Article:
Kayf Supreme leads the way in Thurles race

No Cheltenham clues, but some nice performances on a good afternoon for punters at Thurles, where Jim Dreaper continued his fine recent run, Willie Mullins picked up his obligatory winners, Eoin Griffin enjoyed an overdue change of luck, and Ballychorus brought her sequence of unfortunate falls to an end with a well-deserved victory.
Kayf Supreme leads the way in Thurles race

Jim Dreaper’s Kayf Supreme landed odds of 2-11 in the opening Ballycahill Beginners Chase, to become the first of four winning odds-on favourites on the day. Ridden by Davy Russell, deputising for the injured Jonathan Burke, the horse was slow over the first couple of fences but warmed to his task thereafter.

After sitting in behind for the early part of the race, Russell made the decisive move at the top of the hill with more than a circuit to go. A good jump carried him between runners and to the front, and thereafter the favourite dominated.

Kansas City Chief tried to make a race of it late on, but Russell and Kayf Supreme always had his measure, and duly strolled clear for a wide-margin success.

“He had wind issues last year, and had a number of operations. We sent them back to get them done again during the summer,” said Dreaper, of the lightly raced seven-year-old. “It’s lovely to see him getting the win on his card, having been so consistent.

“If we can’t find something similar, we could go back to handicaps. He ran well on his handicap debut (runner-up to Bearly Legal at Leopardstown) but missed some fences when it mattered.”

The Mags Mullins-trained Ballychorus also justified odds-on favouritism in the four-runner mares’ novice chase. Adrian Heskin sent the favourite to the front from an early stage and the 2-5 chance, a faller at the last when in contention in the Troytown and Paddy Power Chase on her two previous starts, jumped well in the main. Market rival Emcon tried to make a race of it from the end of the back straight on the second circuit, but Heskin held his mount together over the last couple and pushed her clear for a comfortable success.

Said Mullins: “It was great to get her confidence back as they don’t always come back after a fall. We’re thinking about the four-mile chase at Cheltenham for her, and she deserves a chance at it. She should be much better on better ground.”

Garrai Phaidin earned his stripes in the Rock Of Cashel Handicap Chase. Ridden prominently in a race won by Milanesque here last month, he unseated his rider early on.

Once again ridden positively by Brian O’Connell, he jumped well, travelled best and looked to have the measure of the aforementioned Milanesque when that rival took a tumble at the second-last. Shane Ryder’s gelding was then left to race home clear of Notification.

Burgas, a beaten favourite on his only previous start for Willie Mullins, made amends with a smooth victory in the Thurles.ie Maiden Hurdle. Ridden by Bryan Cooper, he set off in front and, although 66-1 outsider Mr Antolini tried to put it up to him, the 4-6 chance pulled clear up the straight to win with plenty in hand.

“He travelled well and jumped much better than he did at Fairyhouse,” said the winning rider. “He should make into a nice chaser next term.”

The only surprise in the Cashel Maiden Hurdle was, according to winning trainer Eoin Griffin, that it took until now for the highly-regarded Road To Respect to get off the mark over obstacles. Beaten by some smart sort in three previous tries over hurdles, he returned from a six-week break in good heart. Bryan Cooper tried to settle the 8-11 shot behind the pace, but he pulled his way to the front turning away from the stands on the first circuit.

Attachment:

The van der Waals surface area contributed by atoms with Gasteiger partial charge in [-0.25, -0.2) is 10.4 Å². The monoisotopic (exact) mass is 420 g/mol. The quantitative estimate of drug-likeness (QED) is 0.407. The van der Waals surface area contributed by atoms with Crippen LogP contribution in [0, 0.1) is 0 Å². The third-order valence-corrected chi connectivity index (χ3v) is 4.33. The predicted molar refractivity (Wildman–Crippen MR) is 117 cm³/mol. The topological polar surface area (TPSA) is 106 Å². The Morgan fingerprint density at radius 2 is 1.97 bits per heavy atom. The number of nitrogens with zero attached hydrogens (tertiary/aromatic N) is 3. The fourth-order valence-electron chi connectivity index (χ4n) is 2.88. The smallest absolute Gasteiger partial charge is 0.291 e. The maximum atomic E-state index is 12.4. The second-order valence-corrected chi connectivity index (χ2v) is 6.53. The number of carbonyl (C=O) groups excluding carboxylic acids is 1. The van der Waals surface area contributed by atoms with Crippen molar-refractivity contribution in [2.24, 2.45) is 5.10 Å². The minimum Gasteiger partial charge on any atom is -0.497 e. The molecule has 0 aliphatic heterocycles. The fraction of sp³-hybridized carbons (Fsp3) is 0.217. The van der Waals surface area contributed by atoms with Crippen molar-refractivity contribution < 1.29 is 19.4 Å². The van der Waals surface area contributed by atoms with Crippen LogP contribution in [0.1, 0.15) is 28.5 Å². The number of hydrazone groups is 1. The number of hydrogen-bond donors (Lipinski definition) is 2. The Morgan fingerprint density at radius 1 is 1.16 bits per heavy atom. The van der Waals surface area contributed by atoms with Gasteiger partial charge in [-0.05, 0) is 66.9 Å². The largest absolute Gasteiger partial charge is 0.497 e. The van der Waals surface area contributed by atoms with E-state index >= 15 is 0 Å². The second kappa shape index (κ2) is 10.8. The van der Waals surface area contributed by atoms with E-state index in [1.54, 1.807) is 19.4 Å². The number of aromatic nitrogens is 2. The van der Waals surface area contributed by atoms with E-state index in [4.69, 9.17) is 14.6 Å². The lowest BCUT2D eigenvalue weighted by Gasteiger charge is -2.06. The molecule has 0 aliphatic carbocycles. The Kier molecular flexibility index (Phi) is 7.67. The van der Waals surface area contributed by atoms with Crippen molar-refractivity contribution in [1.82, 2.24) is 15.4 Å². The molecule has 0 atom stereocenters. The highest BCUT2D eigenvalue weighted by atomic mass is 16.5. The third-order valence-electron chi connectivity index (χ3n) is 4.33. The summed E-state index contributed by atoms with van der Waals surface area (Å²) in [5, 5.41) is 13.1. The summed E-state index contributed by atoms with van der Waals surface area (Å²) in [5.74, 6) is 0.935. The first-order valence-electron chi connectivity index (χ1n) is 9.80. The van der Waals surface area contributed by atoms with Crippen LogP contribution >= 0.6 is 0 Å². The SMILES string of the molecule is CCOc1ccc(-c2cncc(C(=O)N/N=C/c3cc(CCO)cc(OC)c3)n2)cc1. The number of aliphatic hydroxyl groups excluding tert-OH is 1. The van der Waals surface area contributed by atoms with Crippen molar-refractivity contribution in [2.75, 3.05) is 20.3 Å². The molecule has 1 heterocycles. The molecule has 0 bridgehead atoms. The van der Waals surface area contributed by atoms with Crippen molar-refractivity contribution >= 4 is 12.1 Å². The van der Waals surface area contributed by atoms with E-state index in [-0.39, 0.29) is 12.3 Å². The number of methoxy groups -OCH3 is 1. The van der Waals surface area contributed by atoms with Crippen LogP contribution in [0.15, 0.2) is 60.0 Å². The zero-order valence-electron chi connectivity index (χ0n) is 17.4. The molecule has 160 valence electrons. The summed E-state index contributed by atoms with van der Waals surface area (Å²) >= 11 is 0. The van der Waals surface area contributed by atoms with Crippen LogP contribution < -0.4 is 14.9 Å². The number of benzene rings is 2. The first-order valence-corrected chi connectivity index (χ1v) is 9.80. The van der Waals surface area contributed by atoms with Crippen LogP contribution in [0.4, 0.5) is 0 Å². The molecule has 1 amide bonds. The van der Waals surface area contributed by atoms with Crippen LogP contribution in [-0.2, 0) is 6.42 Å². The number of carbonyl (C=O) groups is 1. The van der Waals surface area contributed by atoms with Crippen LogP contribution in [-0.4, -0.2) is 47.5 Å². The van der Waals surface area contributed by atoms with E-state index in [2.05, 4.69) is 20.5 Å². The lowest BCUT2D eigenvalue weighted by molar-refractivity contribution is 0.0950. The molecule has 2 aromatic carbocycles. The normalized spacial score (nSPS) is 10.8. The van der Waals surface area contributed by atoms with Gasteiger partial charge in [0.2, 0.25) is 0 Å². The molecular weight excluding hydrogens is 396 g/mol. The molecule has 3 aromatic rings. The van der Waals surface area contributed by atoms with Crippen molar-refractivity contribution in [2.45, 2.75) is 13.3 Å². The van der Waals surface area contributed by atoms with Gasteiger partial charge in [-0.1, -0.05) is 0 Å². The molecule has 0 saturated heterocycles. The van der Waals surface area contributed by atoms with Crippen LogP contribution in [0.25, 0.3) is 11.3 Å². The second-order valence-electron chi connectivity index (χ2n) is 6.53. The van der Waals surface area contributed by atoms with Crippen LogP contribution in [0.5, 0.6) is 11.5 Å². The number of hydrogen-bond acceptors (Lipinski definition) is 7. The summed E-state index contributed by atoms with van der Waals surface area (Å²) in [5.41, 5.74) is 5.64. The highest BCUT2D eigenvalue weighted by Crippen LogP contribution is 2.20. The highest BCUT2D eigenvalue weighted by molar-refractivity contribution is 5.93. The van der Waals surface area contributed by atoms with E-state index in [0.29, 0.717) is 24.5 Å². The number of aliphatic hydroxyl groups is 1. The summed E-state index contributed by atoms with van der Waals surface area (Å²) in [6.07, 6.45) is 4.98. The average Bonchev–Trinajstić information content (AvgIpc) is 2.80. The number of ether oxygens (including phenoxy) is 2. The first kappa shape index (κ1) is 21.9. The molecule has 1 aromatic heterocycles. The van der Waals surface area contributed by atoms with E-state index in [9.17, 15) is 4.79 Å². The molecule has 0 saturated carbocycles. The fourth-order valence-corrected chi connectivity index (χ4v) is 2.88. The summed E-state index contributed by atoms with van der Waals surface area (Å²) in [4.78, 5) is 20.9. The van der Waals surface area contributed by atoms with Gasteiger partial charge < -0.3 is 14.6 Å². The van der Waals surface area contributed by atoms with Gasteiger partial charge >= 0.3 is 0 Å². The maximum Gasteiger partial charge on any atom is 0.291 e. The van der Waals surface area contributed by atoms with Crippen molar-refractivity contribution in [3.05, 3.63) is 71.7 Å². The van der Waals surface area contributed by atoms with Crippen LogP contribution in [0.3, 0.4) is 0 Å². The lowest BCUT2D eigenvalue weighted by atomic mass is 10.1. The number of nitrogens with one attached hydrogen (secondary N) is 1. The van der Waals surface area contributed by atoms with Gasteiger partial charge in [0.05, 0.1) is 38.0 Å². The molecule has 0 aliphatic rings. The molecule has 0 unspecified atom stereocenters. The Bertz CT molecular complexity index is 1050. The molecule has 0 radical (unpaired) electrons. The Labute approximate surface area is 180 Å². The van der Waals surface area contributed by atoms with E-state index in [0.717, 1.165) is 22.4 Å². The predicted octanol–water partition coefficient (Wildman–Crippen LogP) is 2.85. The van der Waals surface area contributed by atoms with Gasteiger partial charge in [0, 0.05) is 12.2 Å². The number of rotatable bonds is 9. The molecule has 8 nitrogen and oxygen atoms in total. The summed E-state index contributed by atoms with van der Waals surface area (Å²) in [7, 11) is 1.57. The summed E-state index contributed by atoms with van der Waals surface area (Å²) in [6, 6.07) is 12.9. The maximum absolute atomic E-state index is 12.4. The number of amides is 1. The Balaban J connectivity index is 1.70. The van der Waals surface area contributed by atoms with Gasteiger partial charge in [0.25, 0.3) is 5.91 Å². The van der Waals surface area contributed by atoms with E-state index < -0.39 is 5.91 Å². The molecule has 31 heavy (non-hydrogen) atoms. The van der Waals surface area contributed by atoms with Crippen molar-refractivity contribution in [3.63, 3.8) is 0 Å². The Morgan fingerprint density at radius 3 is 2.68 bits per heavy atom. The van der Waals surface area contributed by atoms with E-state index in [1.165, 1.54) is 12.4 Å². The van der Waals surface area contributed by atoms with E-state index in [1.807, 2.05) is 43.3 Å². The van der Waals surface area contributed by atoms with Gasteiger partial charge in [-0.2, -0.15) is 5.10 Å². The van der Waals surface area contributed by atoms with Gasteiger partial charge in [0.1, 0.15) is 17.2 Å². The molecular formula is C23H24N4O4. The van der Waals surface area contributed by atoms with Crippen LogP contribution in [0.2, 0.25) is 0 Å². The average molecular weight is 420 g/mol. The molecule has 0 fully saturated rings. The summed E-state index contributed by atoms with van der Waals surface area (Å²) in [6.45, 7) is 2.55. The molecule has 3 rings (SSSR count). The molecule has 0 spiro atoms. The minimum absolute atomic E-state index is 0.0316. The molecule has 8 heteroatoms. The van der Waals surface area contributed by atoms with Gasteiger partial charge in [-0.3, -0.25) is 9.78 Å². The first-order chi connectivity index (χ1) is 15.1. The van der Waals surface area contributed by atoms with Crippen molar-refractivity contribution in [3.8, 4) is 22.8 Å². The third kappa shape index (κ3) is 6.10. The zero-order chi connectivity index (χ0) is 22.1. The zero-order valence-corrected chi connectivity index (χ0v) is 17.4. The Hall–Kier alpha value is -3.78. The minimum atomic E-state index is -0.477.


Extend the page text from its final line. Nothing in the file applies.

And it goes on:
Somewhat more settled in front, he jumped quite well and had his rivals in trouble as he turned for home for the final time. Comfortably clear going to the last, he was awkward at the obstacle, and that opened the door for the chasing Inch Rise. However, the favourite picked up well to see off that rival by a length, though the winning rider received a caution for his use of the whip.

“To be honest, I didn’t think at the start of the season that I’d be standing here in February waiting for this fellow to win a maiden hurdle,” admitted Griffin. “He’s had a couple of tough races, and came up against a good one in Yorkhill (at Punchestown). He’s a nice horse for the future but still has a bit of developing to do. He’s still a bit weak behind the saddle, and has to fill out his frame.

“We’ll mind him for the rest of the season. Bryan was saying a drop back in trip would suit, as he’s a bit keen at that sort of trip. We’ll freshen him up and maybe go to Fairyhouse for the Grade 2 Novice Hurdle over two and a half miles.

“He’ll probably go on to Punchestown from there, and I’d imagine he’d appreciate the ground a bit nicer than today. He’s not a good-ground horse, but that’s very testing out there.”

Go It Alone, from the Colin Bowe stable and ridden by Mikey Fogarty, landed a nice touch in the Killinan Handicap Hurdle. Available at 20-1 in the morning but returned at 7-1, he was prominent throughout, led going best turning for home, and wasn’t unduly hard ridden to race home clear of The Grey Guy.

The action closed with an ultimately quite comfortable victory for the easy-to-back Augustin (7-4f), who completed a double for Willie Mullins. Always close to front rank, Patrick Mullins sent his mount to the front turning for home, and he pulled clear of promising newcomer Justmemyselfandi.

More in this section


Latest news from the world of sport, along with the best in opinion from our outstanding team of sports writers

Sign up

Select your favourite newsletters and get the best of Irish Examiner delivered to your inbox